Just because an institution can do something, that doesn’t mean it should. This idea should guide officials at MaineHealth in their tax appeal to the city of Portland.

MaineHealth is the corporate parent of Maine Medical Center. By law it is a registered charitable nonprofit corporation, making the hospital and some of its other properties tax exempt. In 2009, it bought an office building on Free Street for more than $3 million and invested more in renovations. Now it wants to move at least part of the value off the city tax rolls.

They may be entitled to the tax relief. State law lays out the conditions under which churches, schools, hospitals and other nonprofits are exempt from paying local property taxes. But that doesn’t make it fair.

Portland is struggling to pay for services, and residents and other businesses are facing a tax increase to fund next year’s budget. Proposed cuts to social services on the state level and the expiration of federal stimulus funds for education will put more pressure on city taxpayers.

Giving MaineHealth a break on its office building will mean that all other taxpayers will have to pay more. MaineHealth argues that it also provides community services, such as free health care for people who can’t pay, which is true.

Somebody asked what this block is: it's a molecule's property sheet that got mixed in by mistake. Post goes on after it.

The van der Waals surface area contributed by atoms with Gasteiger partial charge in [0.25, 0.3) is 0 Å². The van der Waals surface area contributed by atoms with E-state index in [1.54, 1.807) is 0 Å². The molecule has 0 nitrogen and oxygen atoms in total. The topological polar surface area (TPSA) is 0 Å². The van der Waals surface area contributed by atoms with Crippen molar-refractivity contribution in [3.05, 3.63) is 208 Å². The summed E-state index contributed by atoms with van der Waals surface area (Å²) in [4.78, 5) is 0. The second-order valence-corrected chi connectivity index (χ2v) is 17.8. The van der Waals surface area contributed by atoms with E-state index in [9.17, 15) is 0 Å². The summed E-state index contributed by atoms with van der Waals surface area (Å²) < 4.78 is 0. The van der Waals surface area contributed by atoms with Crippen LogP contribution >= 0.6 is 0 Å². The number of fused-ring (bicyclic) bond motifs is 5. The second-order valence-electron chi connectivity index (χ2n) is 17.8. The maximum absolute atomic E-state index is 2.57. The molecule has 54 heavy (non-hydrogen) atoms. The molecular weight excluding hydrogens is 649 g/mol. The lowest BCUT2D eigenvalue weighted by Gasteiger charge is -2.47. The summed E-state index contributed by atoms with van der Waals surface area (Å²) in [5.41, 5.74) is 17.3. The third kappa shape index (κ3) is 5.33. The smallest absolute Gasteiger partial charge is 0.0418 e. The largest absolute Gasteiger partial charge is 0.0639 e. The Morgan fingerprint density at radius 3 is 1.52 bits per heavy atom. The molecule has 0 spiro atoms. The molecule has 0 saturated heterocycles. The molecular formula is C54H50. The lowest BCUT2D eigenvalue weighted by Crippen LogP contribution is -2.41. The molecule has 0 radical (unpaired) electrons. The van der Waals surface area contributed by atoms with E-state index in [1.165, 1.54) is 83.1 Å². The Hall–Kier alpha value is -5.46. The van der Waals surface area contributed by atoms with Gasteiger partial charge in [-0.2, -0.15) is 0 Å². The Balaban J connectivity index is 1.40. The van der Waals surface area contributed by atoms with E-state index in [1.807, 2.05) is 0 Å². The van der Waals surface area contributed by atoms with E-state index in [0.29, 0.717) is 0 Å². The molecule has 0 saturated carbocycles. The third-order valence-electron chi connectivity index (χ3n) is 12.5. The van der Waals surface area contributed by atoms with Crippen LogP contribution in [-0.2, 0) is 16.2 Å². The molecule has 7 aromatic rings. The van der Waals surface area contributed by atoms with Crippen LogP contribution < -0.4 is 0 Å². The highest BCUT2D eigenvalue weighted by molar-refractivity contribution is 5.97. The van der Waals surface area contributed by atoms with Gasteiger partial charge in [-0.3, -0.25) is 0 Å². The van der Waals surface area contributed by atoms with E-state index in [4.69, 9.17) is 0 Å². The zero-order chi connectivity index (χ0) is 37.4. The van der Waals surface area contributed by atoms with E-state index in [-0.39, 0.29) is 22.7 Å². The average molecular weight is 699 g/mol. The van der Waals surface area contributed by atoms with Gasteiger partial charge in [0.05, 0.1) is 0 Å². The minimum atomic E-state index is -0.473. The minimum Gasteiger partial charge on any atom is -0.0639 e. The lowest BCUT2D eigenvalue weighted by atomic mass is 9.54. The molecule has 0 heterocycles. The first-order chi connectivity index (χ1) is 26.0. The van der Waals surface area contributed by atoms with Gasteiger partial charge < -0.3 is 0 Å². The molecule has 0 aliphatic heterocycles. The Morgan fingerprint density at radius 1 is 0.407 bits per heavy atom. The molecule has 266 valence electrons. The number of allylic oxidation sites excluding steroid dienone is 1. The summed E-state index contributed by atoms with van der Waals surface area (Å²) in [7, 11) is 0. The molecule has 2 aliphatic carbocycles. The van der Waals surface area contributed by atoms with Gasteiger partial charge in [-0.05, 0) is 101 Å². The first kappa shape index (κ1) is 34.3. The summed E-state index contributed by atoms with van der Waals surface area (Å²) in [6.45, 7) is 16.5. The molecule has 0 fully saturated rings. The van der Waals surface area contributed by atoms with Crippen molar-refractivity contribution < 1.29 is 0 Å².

But at least one city official complained that the charity work does not justify a tax exemption on an office building. At a time when MaineHealth was paying its CEO a seven-figure compensation package, said City Councilor John Anton, the city was freezing the pay of ambulance drivers.

“They may be fully entitled to do this by law, but that tells me the law seems broken,” Anton said.

The Legislature has been unwilling to even study changing the tax law, in part because hospitals are such influential institutions in Augusta.

But absent any changes from the state, MaineHealth has a model in the history of its own headquarters on how it could proceed.

The building was previously owned by Blue Cross and Blue Shield, a nonprofit health insurance company that also was tax exempt. But it made payments to the city in lieu of taxes ranging from $50,000 to $80,000 a year.

MaineHealth could assert its tax- exempt status and still be a good neighbor by following that example.